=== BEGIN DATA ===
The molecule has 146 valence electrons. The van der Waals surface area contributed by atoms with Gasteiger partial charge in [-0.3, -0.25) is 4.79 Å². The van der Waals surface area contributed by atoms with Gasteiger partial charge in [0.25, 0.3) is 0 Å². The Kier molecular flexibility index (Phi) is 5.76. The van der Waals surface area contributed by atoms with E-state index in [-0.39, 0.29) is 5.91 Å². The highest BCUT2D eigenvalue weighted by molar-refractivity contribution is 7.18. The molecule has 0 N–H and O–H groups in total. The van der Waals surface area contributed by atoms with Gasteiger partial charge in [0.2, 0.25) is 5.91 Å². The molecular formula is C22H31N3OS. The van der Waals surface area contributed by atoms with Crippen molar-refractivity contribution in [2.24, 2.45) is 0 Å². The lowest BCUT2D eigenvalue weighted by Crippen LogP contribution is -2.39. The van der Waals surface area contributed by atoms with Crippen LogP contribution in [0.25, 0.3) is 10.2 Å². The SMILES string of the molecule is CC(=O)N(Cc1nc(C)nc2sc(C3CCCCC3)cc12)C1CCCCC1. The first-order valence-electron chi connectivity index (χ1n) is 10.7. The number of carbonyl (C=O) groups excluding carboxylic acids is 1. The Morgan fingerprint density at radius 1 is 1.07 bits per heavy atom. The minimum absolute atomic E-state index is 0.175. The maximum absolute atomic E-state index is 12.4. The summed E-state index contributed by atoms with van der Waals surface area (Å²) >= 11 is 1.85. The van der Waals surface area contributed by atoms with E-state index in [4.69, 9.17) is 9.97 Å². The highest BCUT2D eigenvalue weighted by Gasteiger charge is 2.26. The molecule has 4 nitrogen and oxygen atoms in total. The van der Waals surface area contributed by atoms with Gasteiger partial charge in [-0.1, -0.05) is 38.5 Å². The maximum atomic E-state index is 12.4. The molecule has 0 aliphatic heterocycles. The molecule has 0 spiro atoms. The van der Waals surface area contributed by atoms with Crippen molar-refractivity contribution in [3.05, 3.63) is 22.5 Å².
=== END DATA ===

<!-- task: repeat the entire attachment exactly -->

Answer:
The molecule has 146 valence electrons. The van der Waals surface area contributed by atoms with Gasteiger partial charge in [-0.3, -0.25) is 4.79 Å². The van der Waals surface area contributed by atoms with Gasteiger partial charge in [0.25, 0.3) is 0 Å². The Kier molecular flexibility index (Phi) is 5.76. The van der Waals surface area contributed by atoms with E-state index in [-0.39, 0.29) is 5.91 Å². The highest BCUT2D eigenvalue weighted by molar-refractivity contribution is 7.18. The molecule has 0 N–H and O–H groups in total. The van der Waals surface area contributed by atoms with Gasteiger partial charge in [0.2, 0.25) is 5.91 Å². The molecular formula is C22H31N3OS. The van der Waals surface area contributed by atoms with Crippen molar-refractivity contribution in [2.24, 2.45) is 0 Å². The lowest BCUT2D eigenvalue weighted by Crippen LogP contribution is -2.39. The van der Waals surface area contributed by atoms with Crippen LogP contribution in [0.25, 0.3) is 10.2 Å². The SMILES string of the molecule is CC(=O)N(Cc1nc(C)nc2sc(C3CCCCC3)cc12)C1CCCCC1. The first-order valence-electron chi connectivity index (χ1n) is 10.7. The number of carbonyl (C=O) groups excluding carboxylic acids is 1. The Morgan fingerprint density at radius 1 is 1.07 bits per heavy atom. The minimum absolute atomic E-state index is 0.175. The maximum absolute atomic E-state index is 12.4. The summed E-state index contributed by atoms with van der Waals surface area (Å²) >= 11 is 1.85. The van der Waals surface area contributed by atoms with E-state index in [4.69, 9.17) is 9.97 Å². The highest BCUT2D eigenvalue weighted by Gasteiger charge is 2.26. The molecule has 4 nitrogen and oxygen atoms in total. The van der Waals surface area contributed by atoms with Gasteiger partial charge in [-0.1, -0.05) is 38.5 Å². The maximum atomic E-state index is 12.4. The molecule has 0 aliphatic heterocycles. The molecule has 0 spiro atoms. The van der Waals surface area contributed by atoms with Crippen molar-refractivity contribution in [3.05, 3.63) is 22.5 Å².